Meat Quality

 Industry Partners

Prairie Swine Centre is an affiliate of the University of Saskatchewan

Prairie Swine Centre is grateful for the assistance of the George Morris Centre in developing the economics portion of Pork Insight.

Financial support for the Enterprise Model Project and Pork Insight has been provided by:

Author(s): A. D. Beaulieu, J. L. Aalhus, N. H. Williams, and J. F. Patience
Publication Date: July 29, 2011
Reference: J. Anim. Sci. 2010. 88:2767–2778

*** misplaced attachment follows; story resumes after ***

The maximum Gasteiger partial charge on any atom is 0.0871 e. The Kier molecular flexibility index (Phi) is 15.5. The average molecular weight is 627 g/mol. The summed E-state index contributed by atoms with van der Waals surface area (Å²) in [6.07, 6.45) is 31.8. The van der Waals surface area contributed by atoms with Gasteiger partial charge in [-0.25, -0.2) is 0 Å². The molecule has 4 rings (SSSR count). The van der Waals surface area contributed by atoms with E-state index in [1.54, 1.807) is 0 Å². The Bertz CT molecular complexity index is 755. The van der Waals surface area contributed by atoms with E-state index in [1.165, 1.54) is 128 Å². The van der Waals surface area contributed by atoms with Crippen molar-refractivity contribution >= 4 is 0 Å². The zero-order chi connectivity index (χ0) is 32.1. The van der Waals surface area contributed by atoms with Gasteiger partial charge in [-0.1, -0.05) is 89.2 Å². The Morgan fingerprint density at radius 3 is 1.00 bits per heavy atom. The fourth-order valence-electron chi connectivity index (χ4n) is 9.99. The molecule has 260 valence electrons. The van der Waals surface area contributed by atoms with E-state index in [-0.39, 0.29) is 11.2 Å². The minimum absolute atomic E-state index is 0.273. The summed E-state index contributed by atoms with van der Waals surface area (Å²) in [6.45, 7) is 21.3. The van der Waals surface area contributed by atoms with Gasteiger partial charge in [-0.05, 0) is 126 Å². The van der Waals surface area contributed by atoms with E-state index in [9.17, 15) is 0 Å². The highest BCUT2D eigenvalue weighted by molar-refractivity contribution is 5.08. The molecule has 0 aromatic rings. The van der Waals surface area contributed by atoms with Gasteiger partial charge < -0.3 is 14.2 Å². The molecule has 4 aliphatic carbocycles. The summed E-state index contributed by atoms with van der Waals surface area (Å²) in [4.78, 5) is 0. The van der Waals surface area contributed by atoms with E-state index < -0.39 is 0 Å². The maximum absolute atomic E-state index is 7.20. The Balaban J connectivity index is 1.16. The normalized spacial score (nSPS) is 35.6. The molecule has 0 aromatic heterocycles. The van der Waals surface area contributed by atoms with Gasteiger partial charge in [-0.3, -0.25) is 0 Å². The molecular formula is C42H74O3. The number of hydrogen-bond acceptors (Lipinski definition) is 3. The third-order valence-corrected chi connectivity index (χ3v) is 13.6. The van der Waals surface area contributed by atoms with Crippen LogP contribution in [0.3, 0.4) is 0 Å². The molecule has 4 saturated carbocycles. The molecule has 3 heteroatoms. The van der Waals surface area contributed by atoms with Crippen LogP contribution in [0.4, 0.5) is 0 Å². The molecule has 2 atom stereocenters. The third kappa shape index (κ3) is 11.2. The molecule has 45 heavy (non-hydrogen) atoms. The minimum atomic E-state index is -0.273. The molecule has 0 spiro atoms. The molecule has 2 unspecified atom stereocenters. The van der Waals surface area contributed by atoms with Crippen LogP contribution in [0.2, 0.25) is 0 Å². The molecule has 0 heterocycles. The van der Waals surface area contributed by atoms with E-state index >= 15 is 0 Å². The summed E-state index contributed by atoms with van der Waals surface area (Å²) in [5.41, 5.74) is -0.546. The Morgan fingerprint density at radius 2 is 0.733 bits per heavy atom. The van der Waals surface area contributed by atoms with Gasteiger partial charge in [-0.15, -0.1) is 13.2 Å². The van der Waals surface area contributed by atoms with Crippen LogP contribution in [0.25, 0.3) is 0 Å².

The objective of this study was to investigate the relationships among birth weight, birth order, or litter size on growth performance, carcass quality, and eating quality of the ultimate pork product. Data were collected from 98 pig litters and, with the addition of recording birth weight and birth order, farrowing and piglet management were according to normal barn practices. In the nursery and during growout, the pigs received the normal feeding program for the barn and, with the addition of individual tattooing, were marketed as per standard procedure. From 24 litters, selected because they had at least 12 pigs born alive and represented a range of birth weights, 4 piglets were chosen (for a total of 96 piglets) and sent to Agriculture and Agri-Food Canada–Lacombe Research Centre when they reached 120 kg for extensive meat quality and sensory analysis. Individual BW was measured at birth, on the day of weaning, 5 wk after weaning, at nursery exit, at first pull, and at the time of marketing. Litter sizes were divided into 3 categories: small (3 to 10 piglets), medium (11 to 13 piglets), and large (14 to 19 piglets). There were 4 birth-weight quartiles: 0.80 to 1.20, 1.25 to 1.45, 1.50 to 1.70, and 1.75 to 2.50 kg. Increased litter size resulted in reduced mean birth weight, but had no effect on within litter variability or carcass quality when slaughtered at the same endpoint. Lighter birth-weight pigs had reduced BW at weaning, 5 and 7 wk postweaning, and at first pull and had increased days to market. Birth weight had limited effects on carcass quality, weight of primal cuts, objective quality, and overall palatability of the meat at the same slaughter weight. In conclusion, increased litter size resulted in decreased mean birth weight but no change in days to market. Lighter birthweight pigs took longer to reach market. Despite some differences in histological properties, birth weight had limited effects on carcass composition or final eating quality of the pork when slaughtered at the same BW and large litter size resulted in more pigs weaned and marketed compared with the smaller litters. We concluded that based on the conditions of this study, other than increased days to market, there is no reason based on pig performance or pork quality to slow down the goal of the pork industry to increase sow productivity as a means to increase efficiency.


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